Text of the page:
A bona fide cold front is moving southward through the United States today, and will move all the way through most of Alabama, Mississippi, Tennessee, and Georgia tomorrow!
The term “cold front” is always used to describe the front edge of cool air masses that replace warmer ones. Of course, it is not going to get “cold” here in the Southeast U.S., but it will certainly feel much more pleasant than the sauna we have felt the past 3 weeks, with morning lows dropping near 60 degrees as far south as Birmingham and Atlanta, and daytime high temperatures only in the mid 80s.
The above map shows current temperatures from SE Kansas to NW Alabama right now. Some of the lower temperatures over parts of KY and AR are being affected by rain. But, it is 79 in Joplin, MO at 1 pm, and they have sunshine! So, this is a legitimate cool air mass. By tomorrow afternoon, winds will turn out of the north along I-20 from Jackson to Birmingham to Atlanta, and the cooler air will be moving in.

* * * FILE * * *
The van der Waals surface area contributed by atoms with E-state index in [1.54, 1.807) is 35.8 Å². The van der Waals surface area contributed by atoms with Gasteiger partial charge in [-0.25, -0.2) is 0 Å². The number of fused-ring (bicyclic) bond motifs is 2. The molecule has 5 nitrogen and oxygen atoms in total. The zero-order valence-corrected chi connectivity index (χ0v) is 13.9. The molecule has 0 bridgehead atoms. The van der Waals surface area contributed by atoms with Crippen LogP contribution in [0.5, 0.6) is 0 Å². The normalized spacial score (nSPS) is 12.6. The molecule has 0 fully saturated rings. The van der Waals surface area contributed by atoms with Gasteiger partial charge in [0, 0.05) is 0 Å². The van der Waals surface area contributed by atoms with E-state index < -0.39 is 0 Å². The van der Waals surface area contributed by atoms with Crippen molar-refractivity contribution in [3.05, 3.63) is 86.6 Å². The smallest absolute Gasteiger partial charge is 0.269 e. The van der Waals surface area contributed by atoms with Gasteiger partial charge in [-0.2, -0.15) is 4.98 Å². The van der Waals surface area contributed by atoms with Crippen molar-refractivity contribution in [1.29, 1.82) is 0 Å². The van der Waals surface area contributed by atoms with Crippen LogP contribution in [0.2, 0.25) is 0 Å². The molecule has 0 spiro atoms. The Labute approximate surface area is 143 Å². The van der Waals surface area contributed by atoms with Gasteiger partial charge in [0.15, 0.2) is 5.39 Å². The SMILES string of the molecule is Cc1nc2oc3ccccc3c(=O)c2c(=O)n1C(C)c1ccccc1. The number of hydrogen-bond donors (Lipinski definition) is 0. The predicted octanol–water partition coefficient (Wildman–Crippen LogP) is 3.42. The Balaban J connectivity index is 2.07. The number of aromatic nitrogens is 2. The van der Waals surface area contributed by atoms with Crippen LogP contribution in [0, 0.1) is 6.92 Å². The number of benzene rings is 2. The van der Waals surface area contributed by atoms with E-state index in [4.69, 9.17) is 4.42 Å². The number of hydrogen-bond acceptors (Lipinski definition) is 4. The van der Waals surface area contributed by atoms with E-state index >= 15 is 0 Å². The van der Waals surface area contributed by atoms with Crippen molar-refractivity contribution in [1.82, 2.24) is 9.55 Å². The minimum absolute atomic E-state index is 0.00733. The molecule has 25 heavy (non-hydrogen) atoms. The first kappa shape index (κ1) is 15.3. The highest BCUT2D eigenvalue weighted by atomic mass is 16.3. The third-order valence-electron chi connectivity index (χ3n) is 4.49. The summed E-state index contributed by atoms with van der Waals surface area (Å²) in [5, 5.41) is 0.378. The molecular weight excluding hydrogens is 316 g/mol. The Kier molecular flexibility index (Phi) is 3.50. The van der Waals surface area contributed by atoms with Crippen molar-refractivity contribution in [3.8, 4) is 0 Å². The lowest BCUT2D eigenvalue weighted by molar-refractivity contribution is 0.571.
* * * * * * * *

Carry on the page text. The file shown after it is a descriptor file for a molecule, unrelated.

The air in places like Birmingham and Nashville will be coming from the eastern Great Lakes, as the NOAA computer model trajectories show below.
We will see some rain showers and maybe a few thunderstorms as the front moves through overnight and tomorrow morning. But, from tomorrow afternoon through Thursday, temperatures will be below normal. Some locations in the colder valleys of northeast AL, north Georgia, and east TN will easily drop well into the 50s.
Another big change that will make it feel nice will be the much lower humidity. Dewpoint is a meteorologist’s favorite measure of water vapor in the atmosphere because it is not affected by temperature, it simply indicates how much water vapor is in the air. The dewpoints over much of the Southeast U.S. the past few weeks have been between around 73, indicating a water vapor content of 17.5 grams of water vapor for every kg of air. Tuesday through Friday, dewpoints will be in the 50s, indicating water vapor contents dropping by 50%, to about 9 grams per kg. You will feel the difference!
Enjoy it, because with the strong, nearly overhead sunshine angle of July and August and warm soil, it won’t last, and we should be back into the 90s by the weekend. The humidity will come back too, with a big Gulf of Mexico nearby and water temperatures in the 80s.
Dr. Tim Coleman